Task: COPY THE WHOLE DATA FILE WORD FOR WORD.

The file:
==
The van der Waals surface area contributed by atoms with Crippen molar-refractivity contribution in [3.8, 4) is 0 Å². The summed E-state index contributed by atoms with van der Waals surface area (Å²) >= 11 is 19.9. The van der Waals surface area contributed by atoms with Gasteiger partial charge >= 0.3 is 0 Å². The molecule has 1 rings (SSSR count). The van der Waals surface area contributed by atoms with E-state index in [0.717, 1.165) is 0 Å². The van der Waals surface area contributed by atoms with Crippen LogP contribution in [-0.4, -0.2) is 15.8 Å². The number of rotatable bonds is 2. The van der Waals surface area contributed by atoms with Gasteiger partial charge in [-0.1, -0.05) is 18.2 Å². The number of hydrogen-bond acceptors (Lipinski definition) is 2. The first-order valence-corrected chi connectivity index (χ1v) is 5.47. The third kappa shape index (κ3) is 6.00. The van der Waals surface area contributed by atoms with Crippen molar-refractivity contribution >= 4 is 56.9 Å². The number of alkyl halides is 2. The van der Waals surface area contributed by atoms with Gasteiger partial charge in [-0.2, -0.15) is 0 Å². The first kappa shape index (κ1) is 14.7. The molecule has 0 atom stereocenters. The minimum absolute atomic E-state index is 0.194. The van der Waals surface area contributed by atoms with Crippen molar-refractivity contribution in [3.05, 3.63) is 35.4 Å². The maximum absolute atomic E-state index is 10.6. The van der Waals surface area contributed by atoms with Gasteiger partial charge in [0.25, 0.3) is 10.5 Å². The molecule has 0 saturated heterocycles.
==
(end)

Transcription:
The van der Waals surface area contributed by atoms with Crippen molar-refractivity contribution in [3.8, 4) is 0 Å². The summed E-state index contributed by atoms with van der Waals surface area (Å²) >= 11 is 19.9. The van der Waals surface area contributed by atoms with Gasteiger partial charge >= 0.3 is 0 Å². The molecule has 1 rings (SSSR count). The van der Waals surface area contributed by atoms with E-state index in [0.717, 1.165) is 0 Å². The van der Waals surface area contributed by atoms with Crippen LogP contribution in [-0.4, -0.2) is 15.8 Å². The number of rotatable bonds is 2. The van der Waals surface area contributed by atoms with Gasteiger partial charge in [-0.1, -0.05) is 18.2 Å². The number of hydrogen-bond acceptors (Lipinski definition) is 2. The first-order valence-corrected chi connectivity index (χ1v) is 5.47. The third kappa shape index (κ3) is 6.00. The van der Waals surface area contributed by atoms with Crippen molar-refractivity contribution >= 4 is 56.9 Å². The number of alkyl halides is 2. The van der Waals surface area contributed by atoms with Gasteiger partial charge in [-0.2, -0.15) is 0 Å². The first kappa shape index (κ1) is 14.7. The molecule has 0 atom stereocenters. The minimum absolute atomic E-state index is 0.194. The van der Waals surface area contributed by atoms with Crippen molar-refractivity contribution in [3.05, 3.63) is 35.4 Å². The maximum absolute atomic E-state index is 10.6. The van der Waals surface area contributed by atoms with Gasteiger partial charge in [0.25, 0.3) is 10.5 Å². The molecule has 0 saturated heterocycles.